Shortly after its passage, the California Senate amended the bill in response to various misrepresentations that came to light after House passage. As of this writing the bill was in suspension while California Assembly members evaluate the new information. The Senate may choose to vote on its amended bill in August. If it passes, the amended bill would have to be re-voted upon by the House.
The bill has been challenged by the Plumbing Manufacturers Institute (PMI), NSF, the Copper Development Association (CDA), and Non-Ferrous Founders' Society (NFFS), whose members include brass and bronze ingot manufacturers that supply most of the alloyed ingot to the plumbing manufacturing industry.
Objections were raised about a number of issues, the most striking of which is misinformation supplied by proponents of AB 1953 that led California lawmakers to believe faucets of various plumbing manufacturers already would comply with the new law. Top executives from Chicago Faucets, T&S Brass and Central Brass - whose products were cited as in compliance - all sent letters to the bill's author, Wilma Chan, assuring her this was not the case.
“AB 1953 proposes an unprecedented, artificially low standard that would prohibit virtually all faucets, valves and backflow preventers currently on the market,” wrote a CDA spokesman to an Assembly member. Opponents doubted the feasibility of meeting the 0.25 percent requirements using any known technology.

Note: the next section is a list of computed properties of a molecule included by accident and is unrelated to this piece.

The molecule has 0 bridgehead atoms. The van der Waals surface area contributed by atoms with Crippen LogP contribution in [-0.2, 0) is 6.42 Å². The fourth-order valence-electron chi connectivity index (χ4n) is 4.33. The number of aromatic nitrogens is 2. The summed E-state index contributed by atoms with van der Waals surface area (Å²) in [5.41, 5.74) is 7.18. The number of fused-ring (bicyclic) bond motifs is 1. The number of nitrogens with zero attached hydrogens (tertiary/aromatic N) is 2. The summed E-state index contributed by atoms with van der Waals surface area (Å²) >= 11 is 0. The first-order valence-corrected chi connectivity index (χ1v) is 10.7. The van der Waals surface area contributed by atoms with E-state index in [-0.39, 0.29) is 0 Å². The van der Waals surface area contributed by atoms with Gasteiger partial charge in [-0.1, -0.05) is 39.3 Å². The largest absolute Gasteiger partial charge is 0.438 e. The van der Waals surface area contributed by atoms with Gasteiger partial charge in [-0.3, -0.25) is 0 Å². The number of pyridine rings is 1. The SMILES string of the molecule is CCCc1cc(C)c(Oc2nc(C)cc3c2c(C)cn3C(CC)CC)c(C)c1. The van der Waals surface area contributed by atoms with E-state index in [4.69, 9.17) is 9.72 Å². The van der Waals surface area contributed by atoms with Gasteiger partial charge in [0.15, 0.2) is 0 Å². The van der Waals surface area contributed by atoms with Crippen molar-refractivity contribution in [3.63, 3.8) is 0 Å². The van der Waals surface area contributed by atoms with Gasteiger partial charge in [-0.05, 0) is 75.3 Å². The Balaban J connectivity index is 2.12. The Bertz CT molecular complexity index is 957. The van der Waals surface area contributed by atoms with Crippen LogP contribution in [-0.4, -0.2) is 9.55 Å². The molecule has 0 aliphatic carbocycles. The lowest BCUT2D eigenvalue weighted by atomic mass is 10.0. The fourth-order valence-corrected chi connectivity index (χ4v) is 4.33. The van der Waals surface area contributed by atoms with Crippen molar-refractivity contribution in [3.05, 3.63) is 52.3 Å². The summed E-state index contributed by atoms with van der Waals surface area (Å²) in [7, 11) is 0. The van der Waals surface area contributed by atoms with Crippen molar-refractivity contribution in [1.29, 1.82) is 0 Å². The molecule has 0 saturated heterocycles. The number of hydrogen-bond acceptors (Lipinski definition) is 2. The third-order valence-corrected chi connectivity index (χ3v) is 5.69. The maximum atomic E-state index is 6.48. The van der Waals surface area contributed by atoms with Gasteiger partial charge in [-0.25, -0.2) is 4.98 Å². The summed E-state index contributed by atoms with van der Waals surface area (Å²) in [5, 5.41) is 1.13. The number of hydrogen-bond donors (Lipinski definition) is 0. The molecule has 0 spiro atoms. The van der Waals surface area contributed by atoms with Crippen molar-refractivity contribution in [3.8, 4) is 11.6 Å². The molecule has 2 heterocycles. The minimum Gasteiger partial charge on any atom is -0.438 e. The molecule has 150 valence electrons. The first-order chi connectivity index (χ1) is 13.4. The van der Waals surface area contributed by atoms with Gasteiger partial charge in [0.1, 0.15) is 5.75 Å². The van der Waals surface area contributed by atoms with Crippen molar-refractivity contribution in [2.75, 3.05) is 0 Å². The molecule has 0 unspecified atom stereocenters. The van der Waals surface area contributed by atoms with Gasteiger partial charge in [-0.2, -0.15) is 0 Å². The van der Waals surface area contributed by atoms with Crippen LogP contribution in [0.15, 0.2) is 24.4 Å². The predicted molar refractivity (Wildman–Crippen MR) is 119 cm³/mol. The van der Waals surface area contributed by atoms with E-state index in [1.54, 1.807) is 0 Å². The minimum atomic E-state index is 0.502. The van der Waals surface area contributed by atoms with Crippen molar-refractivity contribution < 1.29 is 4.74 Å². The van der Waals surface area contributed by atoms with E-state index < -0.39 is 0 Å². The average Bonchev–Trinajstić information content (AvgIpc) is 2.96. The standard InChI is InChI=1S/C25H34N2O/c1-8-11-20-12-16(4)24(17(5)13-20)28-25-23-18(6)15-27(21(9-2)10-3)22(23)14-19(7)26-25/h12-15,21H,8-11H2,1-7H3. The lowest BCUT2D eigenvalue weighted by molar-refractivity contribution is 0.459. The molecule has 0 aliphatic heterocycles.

Other points of contention include:
The most scathing denouncement came from NFFS Executive Director James Mallory, who wrote to an Assembly member: “NFFS and its members are concerned at the appalling lack of scientific evidence and expertise supporting Assembly Bill 1953 … We are equally appalled by the cavalier 'don't confuse us with your facts' (his italics) attitude evidenced by supporters of the bill.”
Supporters were led by a lobbyist from the water utility industry, and a group called the California Metals Coalition (CMC), whose letter of support came “at the eleventh hour in direct contravention of the expressed wishes of its members,” according to Mallory. PMI advised that most of CMC's members do not manufacture potable water devices, and those that do are opposed to AB 1953.
Opponents of the bill urged the California Assembly to instead recognize the federally approved NSF/ANSI Standard 61 to resolve any issues regarding the safety of drinking water system components. “The regulatory framework already exists within the California Plumbing Code that currently requires products to comply with NSF-61,” stated an NSF position paper on AB 1953.